An excerpt from today’s reading, Judges 19-21, from the NIV. I’m removing chapter and verse markers to make the story more readable:
Now a Levite who lived in a remote area in the hill country of Ephraim took a concubine from Bethlehem in Judah. But she was unfaithful to him. She left him and went back to her father’s house in Bethlehem, Judah. After she had been there four months, her husband went to her to persuade her to return. He had with him his servant and two donkeys. She took him into her father’s house, and when her father saw him, he gladly welcomed him. His father-in-law, the girl’s father, prevailed upon him to stay; so he remained with him three days, eating and drinking, and sleeping there.
On the fourth day they got up early and he prepared to leave, but the girl’s father said to his son-in-law, “Refresh yourself with something to eat; then you can go.” So the two of them sat down to eat and drink… On the morning of the fifth day, when he rose to go, the girl’s father said, “Refresh yourself. Wait till afternoon!” So the two of them ate together. Then when the man, with his concubine and his servant, got up to leave, his father-in-law, the girl’s father, said, “Now look, it’s almost evening. Spend the night here; the day is nearly over. Stay and enjoy yourself. Early tomorrow morning you can get up and be on your way home.” But, unwilling to stay another night, the man left and went toward Jebus (that is, Jerusalem), with his two saddled donkeys and his concubine.
When they were near Jebus and the day was almost gone, the servant said to his master, “Come, let’s stop at this city of the Jebusites and spend the night.” His master replied, “No. We won’t go into an alien city, whose people are not Israelites. We will go on to Gibeah.” […] So they went on, and the sun set as they neared Gibeah in Benjamin. There they stopped to spend the night. They went and sat in the city square, but no one took them into his home for the night.
That evening an old man from the hill country of Ephraim, who was living in Gibeah (the men of the place were Benjamites), came in from his work in the fields. When he looked and saw the traveler in the city square, the old man asked, “Where are you going? Where did you come from?” He answered, “We are on our way from Bethlehem in Judah to a remote area in the hill country of Ephraim where I live. I have been to Bethlehem in Judah and now I am going to the house of the LORD. No one has taken me into his house. We have both straw and fodder for our donkeys and bread and wine for ourselves your servants—me, your maidservant, and the young man with us. We don’t need anything.”
“You are welcome at my house,” the old man said. “Let me supply whatever you need. Only don’t spend the night in the square.” So he took him into his house and fed his donkeys. After they had washed their feet, they had something to eat and drink.
While they were enjoying themselves, some of the wicked men of the city surrounded the house. Pounding on the door, they shouted to the old man who owned the house, “Bring out the man who came to your house so we can have sex with him.” The owner of the house went outside and said to them, “No, my friends, don’t be so vile. Since this man is my guest, don’t do this disgraceful thing. Look, here is my virgin daughter, and his concubine. I will bring them out to you now, and you can use them and do to them whatever you wish. But to this man, don’t do such a disgraceful thing.”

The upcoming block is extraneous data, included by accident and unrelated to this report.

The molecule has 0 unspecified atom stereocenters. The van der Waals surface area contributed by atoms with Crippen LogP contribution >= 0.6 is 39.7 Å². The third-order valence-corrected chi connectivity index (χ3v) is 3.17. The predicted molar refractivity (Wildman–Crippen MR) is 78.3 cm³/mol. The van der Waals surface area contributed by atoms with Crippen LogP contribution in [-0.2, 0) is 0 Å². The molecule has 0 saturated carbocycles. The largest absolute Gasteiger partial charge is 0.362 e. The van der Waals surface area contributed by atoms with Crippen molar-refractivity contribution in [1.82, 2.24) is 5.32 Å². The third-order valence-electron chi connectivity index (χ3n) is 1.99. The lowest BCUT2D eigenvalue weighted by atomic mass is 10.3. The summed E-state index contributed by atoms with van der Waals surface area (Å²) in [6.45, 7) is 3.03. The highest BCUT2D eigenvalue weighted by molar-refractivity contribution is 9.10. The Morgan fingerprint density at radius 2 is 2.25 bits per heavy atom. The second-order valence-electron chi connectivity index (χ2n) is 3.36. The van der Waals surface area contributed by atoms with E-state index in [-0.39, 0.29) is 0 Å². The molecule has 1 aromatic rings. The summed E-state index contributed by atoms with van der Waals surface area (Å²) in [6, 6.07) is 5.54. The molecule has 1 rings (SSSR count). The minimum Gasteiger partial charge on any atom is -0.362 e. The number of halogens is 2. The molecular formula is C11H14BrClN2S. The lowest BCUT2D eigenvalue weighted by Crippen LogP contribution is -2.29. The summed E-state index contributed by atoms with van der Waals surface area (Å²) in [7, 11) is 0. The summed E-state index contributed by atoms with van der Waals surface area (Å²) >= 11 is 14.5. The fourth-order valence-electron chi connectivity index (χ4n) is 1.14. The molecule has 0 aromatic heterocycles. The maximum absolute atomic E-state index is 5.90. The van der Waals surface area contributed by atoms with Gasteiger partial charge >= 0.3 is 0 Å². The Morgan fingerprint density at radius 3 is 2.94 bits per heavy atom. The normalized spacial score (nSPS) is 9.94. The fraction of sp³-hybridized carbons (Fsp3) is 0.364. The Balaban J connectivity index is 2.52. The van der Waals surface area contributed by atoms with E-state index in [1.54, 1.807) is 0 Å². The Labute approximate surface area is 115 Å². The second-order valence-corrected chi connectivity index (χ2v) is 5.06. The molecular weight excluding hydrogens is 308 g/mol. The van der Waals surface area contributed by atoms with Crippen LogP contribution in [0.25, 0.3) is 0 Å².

But the men would not listen to him. So the man took his concubine and sent her outside to them, and they raped her and abused her throughout the night, and at dawn they let her go. At daybreak the woman went back to the house where her master was staying, fell down at the door and lay there until daylight. When her master got up in the morning and opened the door of the house and stepped out to continue on his way, there lay his concubine, fallen in the doorway of the house, with her hands on the threshold. He said to her, “Get up; let’s go.” But there was no answer. Then the man put her on his donkey and set out for home.
When he reached home, he took a knife and cut up his concubine, limb by limb, into twelve parts and sent them into all the areas of Israel. Everyone who saw it said, “Such a thing has never been seen or done, not since the day the Israelites came up out of Egypt. Think about it! Consider it! Tell us what to do!” Then all the Israelites from Dan to Beersheba and from the land of Gilead came out as one man and assembled before the LORD in Mizpah… four hundred thousand soldiers armed with swords. […] Then the Israelites said, “Tell us how this awful thing happened.”
So the Levite, the husband of the murdered woman, said, “I and my concubine came to Gibeah in Benjamin to spend the night. During the night the men of Gibeah came after me and surrounded the house, intending to kill me. They raped my concubine, and she died. I took my concubine, cut her into pieces and sent one piece to each region of Israel’s inheritance, because they committed this lewd and disgraceful act in Israel. Now, all you Israelites, speak up and give your verdict.”
All the people rose as one man, saying, “None of us will go home. No, not one of us will return to his house. But now this is what we’ll do to Gibeah: We’ll go up against it as the lot directs. We’ll take ten men out of every hundred from all the tribes of Israel, and a hundred from a thousand, and a thousand from ten thousand, to get provisions for the army. Then, when the army arrives at Gibeah in Benjamin, it can give them what they deserve for all this vileness done in Israel.” So all the men of Israel got together and united as one man against the city.